3. Next we iterate over each face, and compare it to all the Trained Models we have in our set. Match is done using .predict() method of recognizer object. It places a rectangle along with name of subject if there is a match on the input image to create an output image.
  4. We have set the threshold confidence as 30.0. I feel this is a misnomer because it’s not the confidence but the lack of it. That is, lower the confidence, higher the match! So, basically am calling the match a success if it is less than a threshold value of 30.0.
  5. I use a flag to indicate the match as return it to the calling function, in addition to the output image.
def FaceMatcher(user_image, TrainedSet, subjects):
    AKSHAT_AUTH = False
    cascadePath =  '/Users/Akshat/PythonAkshat/Apps/Image/Face Detection/Final/haarcascade_frontalface_alt.xml'
    faceCascade = cv2.CascadeClassifier(cascadePath)
    user_image = imutils.resize(user_image, width=1000)
    user_faces = faceCascade.detectMultiScale(user_image)
    i = 0
    for (x,y,w,h) in user_faces:
        base_confidence = 30.0 
        subject_label = 0
        for subject in TrainedSet:
            label_predicted, confidence_level = TrainedSet[subject].predict(cv2.cvtColor(user_image,cv2.COLOR_BGR2GRAY)[y: y+h, x:x+w])
            if(confidence_level < base_confidence):
                subject_label = label_predicted
                if((subject_label == 1) & (AKSHAT_AUTH == False)):
                    AKSHAT_AUTH = True
        cv2.rectangle(user_image, (x, y), (x+w, y+h), (0, 255, 0), 2)
        cv2.putText(user_image, subjects[subject_label], (x,y), cv2.FONT_HERSHEY_PLAIN, 1.5, (0, 255, 0), 2)

    return(user_image, AKSHAT_AUTH)

Now we create a method that starts taking a live video feed using webcam (cv2.VideoCapture(0)) and passes each frame as an input image to our function FaceMatcher.

Here video_capture = cv2.VideoCapture(0)sets the source of video to webcam. This can point to a file as well. The way it works is:

  1. Initialize TrainedSet and subjects by called ReadTrainedSet() function. We will reuse these values for every call of FaceMatcher for each frame. It reduces I/O.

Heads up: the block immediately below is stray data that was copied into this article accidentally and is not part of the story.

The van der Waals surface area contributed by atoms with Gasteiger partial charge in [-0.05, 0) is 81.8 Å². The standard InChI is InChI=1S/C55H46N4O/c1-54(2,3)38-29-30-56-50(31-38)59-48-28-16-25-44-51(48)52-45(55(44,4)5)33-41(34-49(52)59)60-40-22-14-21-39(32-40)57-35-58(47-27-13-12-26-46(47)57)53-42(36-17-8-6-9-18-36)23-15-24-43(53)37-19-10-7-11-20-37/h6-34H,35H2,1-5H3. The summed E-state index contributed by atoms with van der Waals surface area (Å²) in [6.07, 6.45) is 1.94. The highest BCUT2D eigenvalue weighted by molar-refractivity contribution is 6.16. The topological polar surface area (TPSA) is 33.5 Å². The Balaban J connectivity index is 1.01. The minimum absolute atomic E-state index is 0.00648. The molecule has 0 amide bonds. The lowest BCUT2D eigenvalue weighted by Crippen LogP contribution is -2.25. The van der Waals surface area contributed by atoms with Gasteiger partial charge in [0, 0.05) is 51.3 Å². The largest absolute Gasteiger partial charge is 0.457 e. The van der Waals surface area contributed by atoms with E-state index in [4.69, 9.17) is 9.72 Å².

2. We read video one frame at a time and pass it to FaceMatcher. We read updated frame and authentication flag in response variables. Updated frame is output frame of FaceMatcher and has faces marked with a rectangle and tagged with the subject name, in case there was a match.
  3. If authentication succeeds or if user presses ‘q’, we quit the video and return the flag to calling function.
def FaceinVideoStream():
    cascPath = '/Users/Akshat/PythonAkshat/Apps/Image/Face Detection/Final/haarcascade_frontalface_alt.xml'
    faceCascade = cv2.CascadeClassifier(cascPath)
    video_capture = cv2.VideoCapture(0)
    TrainedSet, subjects = ReadTrainedSet()
    while True:
        ret_code, frame =
        frame, AKSHAT_AUTH = FaceMatcher(frame, TrainedSet, subjects)
        cv2.imshow('Video', frame)
        if cv2.waitKey(1) & 0xFF == ord('q'):
        if(AKSHAT_AUTH == True):


Have created this small little function so that it can speak the text string passed to it. As I have mentioned earlier in this post, you can skip this step if you don’t need voice output.

def SpeakText(voiceinput): 
    CYengine = pyttsx3.init() 

So, now we build the main function which pretty much is just calling FaceinVideoStream()and speaking out the confirmation in case authenticated. For obvious reasons, this is CipherYogi()

def CipherYogi():
    SpeakText("Please look at camera for Authentication")
    AKSHAT_AUTH = FaceinVideoStream()    
         SpeakText("Akshat Authenticated")